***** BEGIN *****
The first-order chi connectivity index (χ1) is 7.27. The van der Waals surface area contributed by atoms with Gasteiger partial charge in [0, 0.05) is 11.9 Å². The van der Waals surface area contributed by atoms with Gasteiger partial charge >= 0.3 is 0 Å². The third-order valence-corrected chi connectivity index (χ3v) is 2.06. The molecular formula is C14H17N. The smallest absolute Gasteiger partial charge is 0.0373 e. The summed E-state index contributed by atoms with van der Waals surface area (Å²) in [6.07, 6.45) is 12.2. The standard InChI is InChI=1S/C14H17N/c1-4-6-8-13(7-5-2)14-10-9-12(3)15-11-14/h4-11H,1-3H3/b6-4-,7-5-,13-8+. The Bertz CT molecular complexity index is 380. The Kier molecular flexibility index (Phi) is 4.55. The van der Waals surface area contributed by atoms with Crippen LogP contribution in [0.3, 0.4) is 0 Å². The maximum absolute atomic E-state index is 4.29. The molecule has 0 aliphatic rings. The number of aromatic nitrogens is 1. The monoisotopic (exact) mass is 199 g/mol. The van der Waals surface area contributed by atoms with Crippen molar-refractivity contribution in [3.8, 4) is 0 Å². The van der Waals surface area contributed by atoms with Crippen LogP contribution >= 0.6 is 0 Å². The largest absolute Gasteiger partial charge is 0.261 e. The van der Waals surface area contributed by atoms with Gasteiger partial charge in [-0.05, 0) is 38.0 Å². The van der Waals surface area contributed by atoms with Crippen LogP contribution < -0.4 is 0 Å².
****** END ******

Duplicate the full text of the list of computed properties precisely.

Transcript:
The first-order chi connectivity index (χ1) is 7.27. The van der Waals surface area contributed by atoms with Gasteiger partial charge in [0, 0.05) is 11.9 Å². The van der Waals surface area contributed by atoms with Gasteiger partial charge >= 0.3 is 0 Å². The third-order valence-corrected chi connectivity index (χ3v) is 2.06. The molecular formula is C14H17N. The smallest absolute Gasteiger partial charge is 0.0373 e. The summed E-state index contributed by atoms with van der Waals surface area (Å²) in [6.07, 6.45) is 12.2. The standard InChI is InChI=1S/C14H17N/c1-4-6-8-13(7-5-2)14-10-9-12(3)15-11-14/h4-11H,1-3H3/b6-4-,7-5-,13-8+. The Bertz CT molecular complexity index is 380. The Kier molecular flexibility index (Phi) is 4.55. The van der Waals surface area contributed by atoms with Crippen LogP contribution in [0.3, 0.4) is 0 Å². The maximum absolute atomic E-state index is 4.29. The molecule has 0 aliphatic rings. The number of aromatic nitrogens is 1. The monoisotopic (exact) mass is 199 g/mol. The van der Waals surface area contributed by atoms with Crippen molar-refractivity contribution in [3.8, 4) is 0 Å². The van der Waals surface area contributed by atoms with Crippen LogP contribution >= 0.6 is 0 Å². The largest absolute Gasteiger partial charge is 0.261 e. The van der Waals surface area contributed by atoms with Gasteiger partial charge in [-0.05, 0) is 38.0 Å². The van der Waals surface area contributed by atoms with Crippen LogP contribution < -0.4 is 0 Å².